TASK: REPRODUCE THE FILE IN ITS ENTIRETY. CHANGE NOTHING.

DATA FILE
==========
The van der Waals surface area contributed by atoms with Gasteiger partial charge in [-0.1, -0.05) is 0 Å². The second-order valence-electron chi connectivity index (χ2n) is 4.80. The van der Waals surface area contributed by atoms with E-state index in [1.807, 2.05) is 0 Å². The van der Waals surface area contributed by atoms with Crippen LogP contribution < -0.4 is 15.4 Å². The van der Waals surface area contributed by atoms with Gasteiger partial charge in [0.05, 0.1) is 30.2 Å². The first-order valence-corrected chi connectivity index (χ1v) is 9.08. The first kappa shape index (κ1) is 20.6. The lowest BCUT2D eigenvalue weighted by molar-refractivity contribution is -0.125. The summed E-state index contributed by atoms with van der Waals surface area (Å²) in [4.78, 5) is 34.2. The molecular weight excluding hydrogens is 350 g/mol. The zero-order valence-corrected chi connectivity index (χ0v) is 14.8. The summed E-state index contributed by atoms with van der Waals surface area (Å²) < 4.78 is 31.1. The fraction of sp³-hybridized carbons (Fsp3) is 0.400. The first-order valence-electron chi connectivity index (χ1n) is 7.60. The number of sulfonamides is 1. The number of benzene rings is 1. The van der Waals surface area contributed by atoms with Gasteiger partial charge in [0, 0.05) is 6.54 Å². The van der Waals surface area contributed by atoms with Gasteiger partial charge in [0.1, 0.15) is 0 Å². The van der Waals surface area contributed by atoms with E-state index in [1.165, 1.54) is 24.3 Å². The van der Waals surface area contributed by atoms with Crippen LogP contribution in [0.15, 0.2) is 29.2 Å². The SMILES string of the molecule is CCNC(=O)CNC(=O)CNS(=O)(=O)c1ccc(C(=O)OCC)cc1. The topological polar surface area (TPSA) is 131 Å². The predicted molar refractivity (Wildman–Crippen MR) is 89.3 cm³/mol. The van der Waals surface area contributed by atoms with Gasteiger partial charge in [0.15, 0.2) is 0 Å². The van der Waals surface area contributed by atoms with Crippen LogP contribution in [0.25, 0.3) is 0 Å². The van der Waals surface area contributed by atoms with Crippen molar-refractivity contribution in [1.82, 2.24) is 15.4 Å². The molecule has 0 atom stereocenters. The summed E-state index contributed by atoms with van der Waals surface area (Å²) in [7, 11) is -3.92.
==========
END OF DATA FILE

The van der Waals surface area contributed by atoms with Gasteiger partial charge in [-0.1, -0.05) is 0 Å². The second-order valence-electron chi connectivity index (χ2n) is 4.80. The van der Waals surface area contributed by atoms with E-state index in [1.807, 2.05) is 0 Å². The van der Waals surface area contributed by atoms with Crippen LogP contribution < -0.4 is 15.4 Å². The van der Waals surface area contributed by atoms with Gasteiger partial charge in [0.05, 0.1) is 30.2 Å². The first-order valence-corrected chi connectivity index (χ1v) is 9.08. The first kappa shape index (κ1) is 20.6. The lowest BCUT2D eigenvalue weighted by molar-refractivity contribution is -0.125. The summed E-state index contributed by atoms with van der Waals surface area (Å²) in [4.78, 5) is 34.2. The molecular weight excluding hydrogens is 350 g/mol. The zero-order valence-corrected chi connectivity index (χ0v) is 14.8. The summed E-state index contributed by atoms with van der Waals surface area (Å²) < 4.78 is 31.1. The fraction of sp³-hybridized carbons (Fsp3) is 0.400. The first-order valence-electron chi connectivity index (χ1n) is 7.60. The number of sulfonamides is 1. The number of benzene rings is 1. The van der Waals surface area contributed by atoms with Gasteiger partial charge in [0, 0.05) is 6.54 Å². The van der Waals surface area contributed by atoms with Gasteiger partial charge in [0.1, 0.15) is 0 Å². The van der Waals surface area contributed by atoms with E-state index in [1.165, 1.54) is 24.3 Å². The van der Waals surface area contributed by atoms with Crippen LogP contribution in [0.15, 0.2) is 29.2 Å². The SMILES string of the molecule is CCNC(=O)CNC(=O)CNS(=O)(=O)c1ccc(C(=O)OCC)cc1. The topological polar surface area (TPSA) is 131 Å². The predicted molar refractivity (Wildman–Crippen MR) is 89.3 cm³/mol. The van der Waals surface area contributed by atoms with Gasteiger partial charge in [0.15, 0.2) is 0 Å². The van der Waals surface area contributed by atoms with Crippen LogP contribution in [0.25, 0.3) is 0 Å². The van der Waals surface area contributed by atoms with Crippen molar-refractivity contribution in [1.82, 2.24) is 15.4 Å². The molecule has 0 atom stereocenters. The summed E-state index contributed by atoms with van der Waals surface area (Å²) in [7, 11) is -3.92.